(1) Attach the mount to a tripod by placing the crossbar center hole over the tripod mount screw. Fasten the crossbar with a wing nut on the tripod screw and tighten it using the tripod screw knob.

(2) Fully open the clamp jaws.

(3) Insert the iPad into the jaw pads and push it down as far as it will easily go. Do not force it.

(4) Use the finger and thumb of one hand to squeeze each jaw tightly closed so it grips the iPad securely.

(5) While holding the jaws closed, use your other hand to spin down each clamp adjustment screw until it is snug.

Note: Do not over-tighten the clamp screws. The iPad should be held securely at either end, while still allowing access to the on-screen controls.

(7) Shoot some video!

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    12 Discussions


    7 years ago on Introduction

    Good work but...... not worth. Why? iPad give you a poor(S*ck) quality picture my Nokia 5800XM are much better. I recommand you to bought new camera. For now digital camera price aren't expensive. Make/Buy tripod for digital camera are easier and cheaper...

    5 replies

    Reply 2 years ago

    The negative comment above is probably out of date. Per EveryMac.com:

    Apple reports that the iPad (5th Gen) models support "H.264 video up to 4K, 30 frames per second, High Profile level 4.2 with AAC LC audio up to 160 Kbps, 48kHz, stereo audio or Dolby Audio up to 1008 Kbps, 48kHz, stereo or multichannel audio, in .m4v, .mp4, and .mov file formats; MPEG 4 video up to 2.5 Mbps, 640 by 480 pixels, 30 frames per second, Simple Profile with AAC LC audio up to 160 Kbps per channel, 48kHz, stereo audio or Dolby Audio up to 1008 Kbps, 48kHz, stereo or multichannel audio, in .m4v, .mp4, and .mov file formats; Motion JPEG (M JPEG) up to 35 Mbps, 1280 by 720 pixels, 30 frames per second, audio in ulaw, PCM stereo audio in .avi file format."

    My iPad Gen 5 has 128 GB RAM, and its video and sound quality are very good for home use. You can see an example here:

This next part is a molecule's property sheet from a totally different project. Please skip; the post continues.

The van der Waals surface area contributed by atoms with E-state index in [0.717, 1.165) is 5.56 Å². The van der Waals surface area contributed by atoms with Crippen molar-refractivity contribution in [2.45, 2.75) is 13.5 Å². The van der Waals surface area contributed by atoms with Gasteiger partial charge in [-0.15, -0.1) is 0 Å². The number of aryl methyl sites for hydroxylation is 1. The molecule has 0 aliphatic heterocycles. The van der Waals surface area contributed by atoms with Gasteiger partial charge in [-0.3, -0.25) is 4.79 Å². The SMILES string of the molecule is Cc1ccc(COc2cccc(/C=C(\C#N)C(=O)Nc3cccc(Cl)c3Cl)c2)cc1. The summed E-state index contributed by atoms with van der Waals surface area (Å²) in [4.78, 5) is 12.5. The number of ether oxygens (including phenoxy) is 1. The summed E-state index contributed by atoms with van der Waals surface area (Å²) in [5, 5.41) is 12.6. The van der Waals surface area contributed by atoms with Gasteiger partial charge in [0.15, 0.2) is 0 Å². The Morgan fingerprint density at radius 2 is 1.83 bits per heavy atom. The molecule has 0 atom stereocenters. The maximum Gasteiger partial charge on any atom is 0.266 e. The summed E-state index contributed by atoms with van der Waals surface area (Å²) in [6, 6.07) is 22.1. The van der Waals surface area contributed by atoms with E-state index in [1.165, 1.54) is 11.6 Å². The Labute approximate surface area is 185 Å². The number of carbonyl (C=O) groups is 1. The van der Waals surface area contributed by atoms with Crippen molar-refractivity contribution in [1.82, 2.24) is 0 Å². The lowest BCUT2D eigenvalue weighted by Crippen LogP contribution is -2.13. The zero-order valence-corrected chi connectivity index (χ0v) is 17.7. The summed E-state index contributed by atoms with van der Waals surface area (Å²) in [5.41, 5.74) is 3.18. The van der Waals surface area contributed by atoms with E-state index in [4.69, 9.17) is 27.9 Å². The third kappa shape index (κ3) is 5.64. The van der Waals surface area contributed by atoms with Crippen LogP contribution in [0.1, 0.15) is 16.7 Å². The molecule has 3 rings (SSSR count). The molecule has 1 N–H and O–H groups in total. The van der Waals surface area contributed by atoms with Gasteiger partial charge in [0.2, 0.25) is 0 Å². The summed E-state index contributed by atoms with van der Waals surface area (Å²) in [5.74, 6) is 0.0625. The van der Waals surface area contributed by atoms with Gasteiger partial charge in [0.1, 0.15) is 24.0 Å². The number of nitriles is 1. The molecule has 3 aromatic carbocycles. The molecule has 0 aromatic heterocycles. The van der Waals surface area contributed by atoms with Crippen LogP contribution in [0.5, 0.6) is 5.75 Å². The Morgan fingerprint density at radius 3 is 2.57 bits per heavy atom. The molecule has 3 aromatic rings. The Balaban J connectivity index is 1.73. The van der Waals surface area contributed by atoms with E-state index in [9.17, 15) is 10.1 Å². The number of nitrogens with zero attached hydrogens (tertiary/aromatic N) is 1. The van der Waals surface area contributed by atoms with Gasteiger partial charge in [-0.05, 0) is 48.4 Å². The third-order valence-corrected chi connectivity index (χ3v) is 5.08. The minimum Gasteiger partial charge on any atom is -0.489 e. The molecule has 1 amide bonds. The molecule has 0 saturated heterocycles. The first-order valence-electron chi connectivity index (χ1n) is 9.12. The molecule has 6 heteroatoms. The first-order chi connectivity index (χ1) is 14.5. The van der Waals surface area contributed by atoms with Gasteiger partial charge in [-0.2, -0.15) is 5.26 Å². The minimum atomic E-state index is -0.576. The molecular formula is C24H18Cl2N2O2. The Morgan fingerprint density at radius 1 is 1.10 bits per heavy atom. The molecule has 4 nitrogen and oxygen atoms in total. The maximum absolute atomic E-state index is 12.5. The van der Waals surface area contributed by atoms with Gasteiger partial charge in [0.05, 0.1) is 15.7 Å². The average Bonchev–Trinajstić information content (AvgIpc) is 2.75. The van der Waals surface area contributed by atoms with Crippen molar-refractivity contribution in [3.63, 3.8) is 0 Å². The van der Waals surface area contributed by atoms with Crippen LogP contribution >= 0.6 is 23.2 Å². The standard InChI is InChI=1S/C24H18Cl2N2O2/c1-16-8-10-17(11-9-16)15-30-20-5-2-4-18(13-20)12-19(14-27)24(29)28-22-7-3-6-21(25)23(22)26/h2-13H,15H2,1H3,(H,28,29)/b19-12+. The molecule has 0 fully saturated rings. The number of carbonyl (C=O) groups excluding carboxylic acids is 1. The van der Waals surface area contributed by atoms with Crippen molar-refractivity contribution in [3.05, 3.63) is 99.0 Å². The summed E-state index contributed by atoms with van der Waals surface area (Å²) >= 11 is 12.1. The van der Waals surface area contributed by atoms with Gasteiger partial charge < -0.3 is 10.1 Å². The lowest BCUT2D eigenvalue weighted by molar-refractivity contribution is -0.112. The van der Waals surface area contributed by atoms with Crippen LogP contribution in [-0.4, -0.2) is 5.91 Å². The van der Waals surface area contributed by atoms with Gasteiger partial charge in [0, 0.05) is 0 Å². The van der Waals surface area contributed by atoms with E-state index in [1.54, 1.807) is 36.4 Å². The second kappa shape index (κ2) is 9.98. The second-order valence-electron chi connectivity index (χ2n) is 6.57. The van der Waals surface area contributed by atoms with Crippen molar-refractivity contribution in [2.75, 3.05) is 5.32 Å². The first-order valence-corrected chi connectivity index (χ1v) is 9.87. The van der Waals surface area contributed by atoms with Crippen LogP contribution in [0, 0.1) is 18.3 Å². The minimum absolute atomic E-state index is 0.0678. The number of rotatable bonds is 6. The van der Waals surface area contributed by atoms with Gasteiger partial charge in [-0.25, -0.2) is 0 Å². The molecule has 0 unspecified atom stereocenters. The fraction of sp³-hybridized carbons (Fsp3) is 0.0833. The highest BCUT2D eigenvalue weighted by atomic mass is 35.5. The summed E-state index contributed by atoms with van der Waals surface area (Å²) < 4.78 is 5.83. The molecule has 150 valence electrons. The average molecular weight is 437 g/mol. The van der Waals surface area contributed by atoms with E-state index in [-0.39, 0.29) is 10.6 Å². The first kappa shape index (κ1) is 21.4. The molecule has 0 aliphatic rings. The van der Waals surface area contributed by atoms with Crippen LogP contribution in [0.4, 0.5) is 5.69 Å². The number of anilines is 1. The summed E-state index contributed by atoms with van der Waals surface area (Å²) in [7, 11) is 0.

That said, this mount is a great starter idea. I think there are improvements to be made (example: gripping the pad at all 4 corners rather than just the bottom), but very good, simple work.


    Reply 6 years ago on Introduction

    If you have a camera, smartphone, or use something like an EyeFi you can use the iPad as your display, not your capture device, as just one example as to why you might want to do this.


    Reply 7 years ago on Introduction

    I appreciate the feedback. Well, I'll have to disagree that the quality s*ck. It's not the best on the market by far, but the back camera is "good enough" for many applications. Besides, there are other reasons to hold an iPad steady besides for shooting video.


    Reply 7 years ago on Introduction

    OK! If you say that i don't had permission to change your mind so, Then after you made a tripod for it.You need a LED Light/Studio Light too! iPad camera need bright light to make it work best as it can.


    Reply 7 years ago on Introduction

    Good tips. I shot some video at a concert with it this evening. It was either that or go out and spend a couple of hundred bucks that I don't have on a new camera. Until I get my HD Flip fixed/replaced, this is all I've got.


    Reply 7 years ago on Introduction

    Thanks for mentioning that. I have modified the instructable to point out that there are many reasons for putting an iPad on a tripod. In my case, I needed to shoot some video and my camera decided to stop working.

    This is great, now I can use my iPad sitting on a stool, play my guitar with the on screen music I have downloaded. Now if only you could make it work as a table top mount as well as floor standing. Well done!

    Well, you could get yourself a piece of heavy base material (like really dense wood, or a chunk of metal of some kind), stick a piece of 1/4-20 all-thread in the top, and you'd be good to go.